UK 21.Mar.08
07/US Warner 1h32
PG themes, disturbing images
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A Jihad for Love   4/5   MUST MUST SEE SEE
a jihad for love This eye-opening doc reclaims the word jihad: it's a holy struggle, not a holy war. And as it examines the point where sexuality and Islam meet in seven very different cultures, the film becomes far more universal than we expect.

In South Africa, the witty, thoughtful scholar Hendricks outlines his situation: married with children, but with a platonic male best friend. When he admits his inner struggle, he loses his job and gets death threats. In Egypt, Mazen is beaten and imprisoned for being gay, then flees to France as a refugee, where he befriends Sana, who was genitally mutilated in her home country, and the Egyptian lesbian couple Maryam and Maha. In Iran, Amir is so badly lashed that he escapes to Turkey, where he meets Arsham, Payam and Mojtaba and all four await UN refugee status. Also in Turkey, there are Kiymet and Ferda, who was forced to undergo a painful pregnancy. And in India, Qasim is told by his friend Ahsan that he'll have to marry if he wants to live correctly.

The people in this film are all devout Muslims, praying earnestly for a reconciliation between their faith and sexuality. Many feel they need to either leave Islam or commit suicide--there's no other option. They continually ask God why he made them like this and why he won't change them. Many have tried living straight lives, but they can't escape their deepest yearnings.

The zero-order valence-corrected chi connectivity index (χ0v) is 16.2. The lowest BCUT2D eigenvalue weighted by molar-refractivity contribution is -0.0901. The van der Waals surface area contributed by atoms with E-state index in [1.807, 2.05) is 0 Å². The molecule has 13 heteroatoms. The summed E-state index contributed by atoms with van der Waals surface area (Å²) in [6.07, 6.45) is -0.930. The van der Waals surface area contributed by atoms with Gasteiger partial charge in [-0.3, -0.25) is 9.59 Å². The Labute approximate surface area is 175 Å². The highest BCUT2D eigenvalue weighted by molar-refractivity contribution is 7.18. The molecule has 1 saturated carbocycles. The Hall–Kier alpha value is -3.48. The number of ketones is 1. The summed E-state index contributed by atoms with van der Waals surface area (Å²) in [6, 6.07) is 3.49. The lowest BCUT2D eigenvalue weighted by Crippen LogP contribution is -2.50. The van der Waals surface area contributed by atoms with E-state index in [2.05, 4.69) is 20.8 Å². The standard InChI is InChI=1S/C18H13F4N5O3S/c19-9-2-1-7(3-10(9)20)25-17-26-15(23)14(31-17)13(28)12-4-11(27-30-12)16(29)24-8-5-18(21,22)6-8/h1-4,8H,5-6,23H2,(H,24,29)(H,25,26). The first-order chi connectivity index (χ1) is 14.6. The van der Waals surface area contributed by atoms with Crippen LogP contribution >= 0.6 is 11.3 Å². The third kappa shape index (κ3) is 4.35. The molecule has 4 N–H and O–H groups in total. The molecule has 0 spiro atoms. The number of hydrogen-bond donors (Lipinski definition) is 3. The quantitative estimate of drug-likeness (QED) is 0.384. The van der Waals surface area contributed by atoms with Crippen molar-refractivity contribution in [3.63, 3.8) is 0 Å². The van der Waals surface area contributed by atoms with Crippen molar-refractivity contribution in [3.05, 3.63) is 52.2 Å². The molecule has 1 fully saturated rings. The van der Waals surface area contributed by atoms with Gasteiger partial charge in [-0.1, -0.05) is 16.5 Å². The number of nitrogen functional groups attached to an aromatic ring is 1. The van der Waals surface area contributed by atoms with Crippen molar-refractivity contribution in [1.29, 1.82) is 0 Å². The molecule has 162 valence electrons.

Honest and real (some won't let the camera show their faces), these people talk from their hearts. One observes that the only direct reference to homosexuality in the Quran (the Sodom and Gomorrah story) is actually about violence and rape, not sexuality. Another notes the "heavy silence" in Iran, which punishes gay men severely under Sharia law. And another says, "It will take longer than my lifetime for Islam and homosexuality to merge."

Amid this intense and sometimes dry material, there are also moments of strong humour and real joy, such as when Arsham and Payam reach their new life in Canada, or when Hendricks is invited to speak to Muslim social workers. The film is beautifully understated, showing scenes of people who are truly exploring their faith, feeling loved by God even when everyone else rejects them. Most maintain close family ties, even though they can't go home. And the overriding message is that all of us are on a similar journey: Islam commands everyone to learn, to find their way from cradle to grave, to discover that God isn't only to be feared, but that he's also a God of love.

dir-scr Parvez Sharma
with Muhsin Hendricks, Mazen, Sana, Maryam, Maha, Amir, Arsham, Payam, Mojtaba, Ferda, Kiymet, Qasim, Ahsan, Syed Kalbe Jawad, AK Hoosen, Abdellah Taia